What are we to make of David Cameron’s pledge to allow the British people to choose their own destiny when it comes to Europe?
Before we discuss what may happen as a result of his ground-breaking speech, we should consider why the Prime Minister chose to make it at this particular time.
Intimidated by back-bench muttering, and worried by constituency workers sending back discouraging bulletins about supporters defecting to the UK Independence Party, Cameron knew he had to do something.
But his promise of a referendum will have had a bitter-sweet resonance for UKIP, whose recent surge in popularity shook Cameron to his soft-left core.
UKIP leader Nigel Farage now knows he is doomed to learn the bitter truth behind the old adage that he who wields the knife can never wear the crown.
His party’s anticipated boost at the local elections this year, and the European poll in 2014, can no longer be taken for granted.
UKIP seems destined to pay a heavy price for being right all along. The other benefit Cameron will derive – apart from improving the Conservatives’ chances at the next general election – is the elephant trap he has left for New Labour.
They immediately tumbled in head-first by declaring they do not support an in-out referendum.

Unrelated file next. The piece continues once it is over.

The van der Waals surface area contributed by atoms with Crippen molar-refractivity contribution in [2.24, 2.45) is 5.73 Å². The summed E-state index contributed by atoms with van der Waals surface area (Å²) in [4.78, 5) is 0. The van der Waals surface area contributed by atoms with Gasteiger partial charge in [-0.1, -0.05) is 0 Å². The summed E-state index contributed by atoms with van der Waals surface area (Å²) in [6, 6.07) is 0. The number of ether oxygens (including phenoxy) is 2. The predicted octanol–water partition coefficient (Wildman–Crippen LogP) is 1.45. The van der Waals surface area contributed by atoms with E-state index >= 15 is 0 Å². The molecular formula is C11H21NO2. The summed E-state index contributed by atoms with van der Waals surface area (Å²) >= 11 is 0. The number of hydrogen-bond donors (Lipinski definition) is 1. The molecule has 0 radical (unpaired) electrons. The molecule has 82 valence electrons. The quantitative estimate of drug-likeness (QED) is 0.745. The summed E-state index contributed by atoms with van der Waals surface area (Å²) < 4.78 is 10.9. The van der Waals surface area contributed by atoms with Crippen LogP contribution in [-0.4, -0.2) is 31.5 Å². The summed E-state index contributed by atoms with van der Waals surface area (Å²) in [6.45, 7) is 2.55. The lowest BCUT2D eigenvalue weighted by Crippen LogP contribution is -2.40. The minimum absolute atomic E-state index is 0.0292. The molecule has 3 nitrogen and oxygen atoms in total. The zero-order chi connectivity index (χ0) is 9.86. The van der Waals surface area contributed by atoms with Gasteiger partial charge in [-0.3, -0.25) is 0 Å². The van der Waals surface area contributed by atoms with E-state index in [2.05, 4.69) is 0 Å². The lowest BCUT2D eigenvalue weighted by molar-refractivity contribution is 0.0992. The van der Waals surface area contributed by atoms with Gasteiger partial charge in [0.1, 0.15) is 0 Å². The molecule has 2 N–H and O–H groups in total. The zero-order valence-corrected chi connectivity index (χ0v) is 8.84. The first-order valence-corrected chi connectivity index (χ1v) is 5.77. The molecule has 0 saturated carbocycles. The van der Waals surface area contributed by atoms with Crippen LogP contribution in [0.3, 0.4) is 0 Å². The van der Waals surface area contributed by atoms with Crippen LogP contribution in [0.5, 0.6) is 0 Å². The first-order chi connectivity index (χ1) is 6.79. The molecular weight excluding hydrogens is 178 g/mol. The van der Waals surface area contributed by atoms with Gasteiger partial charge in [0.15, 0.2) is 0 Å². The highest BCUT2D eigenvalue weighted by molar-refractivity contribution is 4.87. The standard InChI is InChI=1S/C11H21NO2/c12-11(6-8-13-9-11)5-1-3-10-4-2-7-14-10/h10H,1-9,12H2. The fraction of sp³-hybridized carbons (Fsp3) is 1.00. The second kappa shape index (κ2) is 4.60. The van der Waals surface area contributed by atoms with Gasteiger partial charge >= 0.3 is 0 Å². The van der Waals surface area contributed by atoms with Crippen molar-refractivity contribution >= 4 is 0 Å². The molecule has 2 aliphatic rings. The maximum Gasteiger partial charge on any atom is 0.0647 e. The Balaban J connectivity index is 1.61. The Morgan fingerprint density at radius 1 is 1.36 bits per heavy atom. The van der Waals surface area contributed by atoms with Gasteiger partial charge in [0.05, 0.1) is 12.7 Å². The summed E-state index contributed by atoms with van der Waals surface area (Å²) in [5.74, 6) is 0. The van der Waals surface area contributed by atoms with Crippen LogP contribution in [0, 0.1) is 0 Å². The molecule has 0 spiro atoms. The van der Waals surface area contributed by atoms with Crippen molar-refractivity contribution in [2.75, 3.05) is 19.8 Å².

This leaves the Prime Minister in possession of a hefty club which he will use to beat Ed Miliband around the head.
In future Westminster skirmishes, he will be able to hit back with variations on the theme of ‘at least we trust the British people and are not afraid of the democratic process’.
But what happens between now and 2017 – which is when the referendum is likely to be held – is largely academic.
People are already dug in on both sides of the argument, and positions are unlikely to be influenced by heavy bombardments of facts and figures.
However, the BBC has already made its position clear. In street interviews purporting to reflect the views of the people of Birmingham, its reporter contrived not to find a single person who wished to leave Europe.